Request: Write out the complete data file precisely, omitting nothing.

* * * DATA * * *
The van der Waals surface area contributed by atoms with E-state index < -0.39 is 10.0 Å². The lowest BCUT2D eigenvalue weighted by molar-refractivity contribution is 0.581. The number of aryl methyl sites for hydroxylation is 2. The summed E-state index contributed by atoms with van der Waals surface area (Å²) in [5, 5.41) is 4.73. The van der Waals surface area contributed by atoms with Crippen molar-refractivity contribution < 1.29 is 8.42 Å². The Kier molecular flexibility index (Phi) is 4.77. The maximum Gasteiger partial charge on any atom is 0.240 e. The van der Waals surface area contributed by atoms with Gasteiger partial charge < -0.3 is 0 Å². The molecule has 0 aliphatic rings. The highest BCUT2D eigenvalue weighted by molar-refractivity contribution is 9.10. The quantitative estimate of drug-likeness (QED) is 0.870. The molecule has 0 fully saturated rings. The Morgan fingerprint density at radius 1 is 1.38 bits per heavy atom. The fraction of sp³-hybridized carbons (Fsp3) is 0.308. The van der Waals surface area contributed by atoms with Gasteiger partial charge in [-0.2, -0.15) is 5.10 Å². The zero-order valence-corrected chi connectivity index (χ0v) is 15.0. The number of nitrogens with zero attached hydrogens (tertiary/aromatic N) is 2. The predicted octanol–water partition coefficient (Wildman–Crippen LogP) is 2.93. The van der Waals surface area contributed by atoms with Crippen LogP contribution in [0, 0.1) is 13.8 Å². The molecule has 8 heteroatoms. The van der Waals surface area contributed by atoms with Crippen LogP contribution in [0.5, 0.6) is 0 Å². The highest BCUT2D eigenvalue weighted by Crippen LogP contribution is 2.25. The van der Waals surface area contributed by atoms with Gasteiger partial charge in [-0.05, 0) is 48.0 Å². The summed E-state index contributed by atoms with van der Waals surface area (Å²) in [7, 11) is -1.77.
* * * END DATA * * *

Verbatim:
The van der Waals surface area contributed by atoms with E-state index < -0.39 is 10.0 Å². The lowest BCUT2D eigenvalue weighted by molar-refractivity contribution is 0.581. The number of aryl methyl sites for hydroxylation is 2. The summed E-state index contributed by atoms with van der Waals surface area (Å²) in [5, 5.41) is 4.73. The van der Waals surface area contributed by atoms with Crippen molar-refractivity contribution < 1.29 is 8.42 Å². The Kier molecular flexibility index (Phi) is 4.77. The maximum Gasteiger partial charge on any atom is 0.240 e. The van der Waals surface area contributed by atoms with Gasteiger partial charge < -0.3 is 0 Å². The molecule has 0 aliphatic rings. The highest BCUT2D eigenvalue weighted by molar-refractivity contribution is 9.10. The quantitative estimate of drug-likeness (QED) is 0.870. The molecule has 0 fully saturated rings. The Morgan fingerprint density at radius 1 is 1.38 bits per heavy atom. The fraction of sp³-hybridized carbons (Fsp3) is 0.308. The van der Waals surface area contributed by atoms with Gasteiger partial charge in [-0.2, -0.15) is 5.10 Å². The zero-order valence-corrected chi connectivity index (χ0v) is 15.0. The number of nitrogens with zero attached hydrogens (tertiary/aromatic N) is 2. The predicted octanol–water partition coefficient (Wildman–Crippen LogP) is 2.93. The van der Waals surface area contributed by atoms with Crippen LogP contribution in [0, 0.1) is 13.8 Å². The molecule has 8 heteroatoms. The van der Waals surface area contributed by atoms with Crippen LogP contribution in [0.5, 0.6) is 0 Å². The highest BCUT2D eigenvalue weighted by Crippen LogP contribution is 2.25. The van der Waals surface area contributed by atoms with Gasteiger partial charge in [-0.05, 0) is 48.0 Å². The summed E-state index contributed by atoms with van der Waals surface area (Å²) in [7, 11) is -1.77.